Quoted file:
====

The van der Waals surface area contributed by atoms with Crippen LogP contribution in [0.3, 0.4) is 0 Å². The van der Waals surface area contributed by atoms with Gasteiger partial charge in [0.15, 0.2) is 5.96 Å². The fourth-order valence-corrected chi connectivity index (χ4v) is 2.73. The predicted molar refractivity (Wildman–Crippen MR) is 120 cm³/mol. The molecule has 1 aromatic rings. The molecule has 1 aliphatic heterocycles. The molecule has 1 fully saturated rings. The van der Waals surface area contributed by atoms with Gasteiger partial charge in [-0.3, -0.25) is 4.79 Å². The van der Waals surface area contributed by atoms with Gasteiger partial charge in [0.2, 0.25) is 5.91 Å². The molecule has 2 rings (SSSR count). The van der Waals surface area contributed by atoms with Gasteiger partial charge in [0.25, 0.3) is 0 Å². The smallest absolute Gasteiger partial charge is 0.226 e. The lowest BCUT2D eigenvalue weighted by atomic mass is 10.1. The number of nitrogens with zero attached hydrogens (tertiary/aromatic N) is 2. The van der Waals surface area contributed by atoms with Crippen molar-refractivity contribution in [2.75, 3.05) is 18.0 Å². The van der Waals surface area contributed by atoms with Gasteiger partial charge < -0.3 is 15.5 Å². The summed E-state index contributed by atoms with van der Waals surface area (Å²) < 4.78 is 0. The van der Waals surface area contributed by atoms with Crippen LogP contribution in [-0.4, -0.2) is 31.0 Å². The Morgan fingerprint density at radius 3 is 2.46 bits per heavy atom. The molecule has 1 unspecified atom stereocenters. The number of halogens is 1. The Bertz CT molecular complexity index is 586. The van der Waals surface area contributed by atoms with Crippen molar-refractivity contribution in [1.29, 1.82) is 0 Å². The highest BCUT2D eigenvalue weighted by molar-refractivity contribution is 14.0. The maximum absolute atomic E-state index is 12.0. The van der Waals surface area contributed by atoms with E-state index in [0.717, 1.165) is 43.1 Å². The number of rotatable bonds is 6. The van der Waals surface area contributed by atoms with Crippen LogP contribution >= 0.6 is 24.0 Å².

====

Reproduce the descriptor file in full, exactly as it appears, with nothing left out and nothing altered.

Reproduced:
The van der Waals surface area contributed by atoms with Crippen LogP contribution in [0.3, 0.4) is 0 Å². The van der Waals surface area contributed by atoms with Gasteiger partial charge in [0.15, 0.2) is 5.96 Å². The fourth-order valence-corrected chi connectivity index (χ4v) is 2.73. The predicted molar refractivity (Wildman–Crippen MR) is 120 cm³/mol. The molecule has 1 aromatic rings. The molecule has 1 aliphatic heterocycles. The molecule has 1 fully saturated rings. The van der Waals surface area contributed by atoms with Gasteiger partial charge in [-0.3, -0.25) is 4.79 Å². The van der Waals surface area contributed by atoms with Gasteiger partial charge in [0.2, 0.25) is 5.91 Å². The molecule has 2 rings (SSSR count). The van der Waals surface area contributed by atoms with Gasteiger partial charge in [0.25, 0.3) is 0 Å². The smallest absolute Gasteiger partial charge is 0.226 e. The lowest BCUT2D eigenvalue weighted by atomic mass is 10.1. The number of nitrogens with zero attached hydrogens (tertiary/aromatic N) is 2. The van der Waals surface area contributed by atoms with Crippen molar-refractivity contribution in [2.75, 3.05) is 18.0 Å². The van der Waals surface area contributed by atoms with Gasteiger partial charge < -0.3 is 15.5 Å². The summed E-state index contributed by atoms with van der Waals surface area (Å²) < 4.78 is 0. The van der Waals surface area contributed by atoms with Crippen LogP contribution in [-0.4, -0.2) is 31.0 Å². The Morgan fingerprint density at radius 3 is 2.46 bits per heavy atom. The molecule has 1 unspecified atom stereocenters. The number of halogens is 1. The Bertz CT molecular complexity index is 586. The van der Waals surface area contributed by atoms with Crippen molar-refractivity contribution in [1.29, 1.82) is 0 Å². The highest BCUT2D eigenvalue weighted by molar-refractivity contribution is 14.0. The maximum absolute atomic E-state index is 12.0. The van der Waals surface area contributed by atoms with E-state index in [0.717, 1.165) is 43.1 Å². The number of rotatable bonds is 6. The van der Waals surface area contributed by atoms with Crippen LogP contribution >= 0.6 is 24.0 Å².